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Course Calendar

Please note that this calendar is designed to be flexible: we may make changes along the way, depending on your interests and the needs of the class. Should you miss a class, you are responsible for knowing about—and adjusting for—any changes by getting notes and other materials from a classmate. Professional protocols and collegiality call for you to alert us if you’ll be missing on a day when we’re having a workshop or when you are scheduled to present materials.

 Week 1
Introductions, key concepts, & course goals
St. Martin’s Handbook, Chapter 1: Expectations for College Writing
Tuesday, January 5th In class: Introductions, key concepts, & course goals
Due: Course Survey
Preview:
  • Key rhetorical contexts: purpose, audience, and occasion; reader-based writing that accomplishes something
  • Key terms: rhetoric, ideology, analysis, assumption, assertion, claim, argument, context, critical thinking
  • New York Times [+subscription info]
  • St. Martin’s Handbook: 
    • 1d Becoming an engaged reader and active listener
    • 7a Reading print and digital texts
    • 8b Thinking critically about argument
  • Digication and my example
   
Thursday 1/7 In class: NYT as assigned 
Due: article summary on “How to Cultivate the Art of Serendipity” — 
bring it in digital form, emailed to yourself, or on your laptop; we’ll need the digital version so that we can post them to your Digication site. Here’s my example
 
Week 2
Summary & Analysis
St. Martin’s Handbook, Chapter 8
Tuesday 1/12

In class: NYT, as assigned — I’ll email Sunday

Due: #1: post your revised initial, first summary in précis form, and keep both versions; we want to be able to see your original summary and the revised version, in précis form. Here’s one possible organizing principle for that.

Due #2Rhetorical précis — you have a choice:

Crispin’s “St. Teresa and the Single Ladies,” Sunday Review, pp. 7-8 or Brooks’s “To Be Happier, Start Thinking More About Your Death,” SR 12.

Background: St. Martin’s Handbook — 

  • 8e Identifying elements of an argument
  • 8f Identifying fallacies
  • 13b ”Working with quotations”; note how some of the signal verbs are rhetorically active verbs (“claims”) and some are not (“says”). Can you tell the difference? Samples.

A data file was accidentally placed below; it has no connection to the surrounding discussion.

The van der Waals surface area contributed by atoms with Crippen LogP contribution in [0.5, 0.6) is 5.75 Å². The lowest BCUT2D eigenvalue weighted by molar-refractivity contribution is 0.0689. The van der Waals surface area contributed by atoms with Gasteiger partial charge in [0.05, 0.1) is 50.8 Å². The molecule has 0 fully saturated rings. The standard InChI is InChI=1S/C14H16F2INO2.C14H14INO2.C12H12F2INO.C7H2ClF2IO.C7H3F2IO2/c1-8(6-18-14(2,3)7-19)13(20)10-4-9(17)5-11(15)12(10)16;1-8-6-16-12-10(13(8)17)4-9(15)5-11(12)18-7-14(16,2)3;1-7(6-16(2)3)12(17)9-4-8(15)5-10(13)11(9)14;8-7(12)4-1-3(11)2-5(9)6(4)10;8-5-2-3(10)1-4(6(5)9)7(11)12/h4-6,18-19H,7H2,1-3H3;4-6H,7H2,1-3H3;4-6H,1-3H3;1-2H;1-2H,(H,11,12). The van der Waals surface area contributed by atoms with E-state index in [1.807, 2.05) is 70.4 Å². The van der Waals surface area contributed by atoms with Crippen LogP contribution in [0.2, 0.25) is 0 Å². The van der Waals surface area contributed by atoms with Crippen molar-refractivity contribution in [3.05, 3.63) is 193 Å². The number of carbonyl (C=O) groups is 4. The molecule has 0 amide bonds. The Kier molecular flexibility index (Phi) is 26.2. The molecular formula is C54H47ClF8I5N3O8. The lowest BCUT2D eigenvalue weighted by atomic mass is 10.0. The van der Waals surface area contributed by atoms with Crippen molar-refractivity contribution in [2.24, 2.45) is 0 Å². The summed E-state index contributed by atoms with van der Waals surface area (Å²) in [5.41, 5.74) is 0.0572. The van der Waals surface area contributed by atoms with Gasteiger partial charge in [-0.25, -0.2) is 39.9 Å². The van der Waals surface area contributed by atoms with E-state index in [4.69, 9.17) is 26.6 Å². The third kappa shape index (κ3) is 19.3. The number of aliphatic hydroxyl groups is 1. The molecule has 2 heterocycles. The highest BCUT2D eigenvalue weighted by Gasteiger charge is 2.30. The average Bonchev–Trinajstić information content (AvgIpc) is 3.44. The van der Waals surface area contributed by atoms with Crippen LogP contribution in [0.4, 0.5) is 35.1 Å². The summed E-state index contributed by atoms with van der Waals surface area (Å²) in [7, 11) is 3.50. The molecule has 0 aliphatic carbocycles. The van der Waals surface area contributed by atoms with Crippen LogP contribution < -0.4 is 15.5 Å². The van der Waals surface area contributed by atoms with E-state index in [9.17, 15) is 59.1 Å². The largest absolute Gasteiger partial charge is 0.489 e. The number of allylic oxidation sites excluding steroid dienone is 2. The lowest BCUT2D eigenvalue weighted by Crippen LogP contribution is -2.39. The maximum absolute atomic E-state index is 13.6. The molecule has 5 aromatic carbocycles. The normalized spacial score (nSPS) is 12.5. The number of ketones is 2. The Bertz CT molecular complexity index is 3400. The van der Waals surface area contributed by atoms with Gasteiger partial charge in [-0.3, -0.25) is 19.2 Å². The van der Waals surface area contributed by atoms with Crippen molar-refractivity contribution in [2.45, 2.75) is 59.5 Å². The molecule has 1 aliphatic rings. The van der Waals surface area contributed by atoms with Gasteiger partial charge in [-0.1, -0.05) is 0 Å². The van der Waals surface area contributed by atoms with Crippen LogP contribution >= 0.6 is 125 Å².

For class discussion, we’ll focus on p. A1 and the Sunday Review section — come prepared to discuss.

 
Thursday
1/14

In class: NYT, as assigned
In class
: For class discussion, we’ll focus on p. A1 and the Sunday Review section — come prepared to discuss.
DueRhetorical précis #3 — 

   
 Week 3
Reading and writing rhetorically: ethos, pathos, & logos
Tuesday 1/19

In class: NYT, as assigned
Due
: Rhetorical précis #4: Why Cartels are Killing Mexico’s Mayors

Everyone should read the front section and the Sunday Review section; you image titleshould also be seeking out sections that tend to interest you more than others — Sports, Business, Arts, Style & Fashion — try to note stories, trends, and writers that interest you.

In class: We will begin class by going around the room and hearing an informal 60-90 second overview of an interesting article that you read in the Sunday NYT — any section, any topic — why it was important and relevant to you, and why it should be important and relevant to us. It’s a great way to get a tour of the Sunday paper, and to find out what people are interested in.

Page One: Inside the New York Times — no longer on Netflix, but is available via Hulu and Amazon Prime — free trials are available for both.

   
Thursday 1/21

In class: Rhetorical précis #5 & NYT as assigned

St. Martins Handbook PART TWO—Critical Thinking and Argument

7. Reading Critically
8. Analyzing Arguments

   
 Week 4
Planning and drafting a rhetorical analysis
& individual conferences — schedule and sign-up TBA
Tuesday 1/26

Reading: NYT, as assigned:
Due

In class: Writing Center Presentation; moving from summary to rhetorical analysis

St. Martins Handbook PART TWO—Critical Thinking and Argument

7. Reading Critically
8. Analyzing Arguments

   
Thursday 1/28

In class: NYT, continued; peer reviews
St. Martin’s Handbook: 4b Reviewing peer writers’ work

Due: Rhetorical Analysis draft #1

   
 Week 5
Advocacy and Argument: Op-Ed Project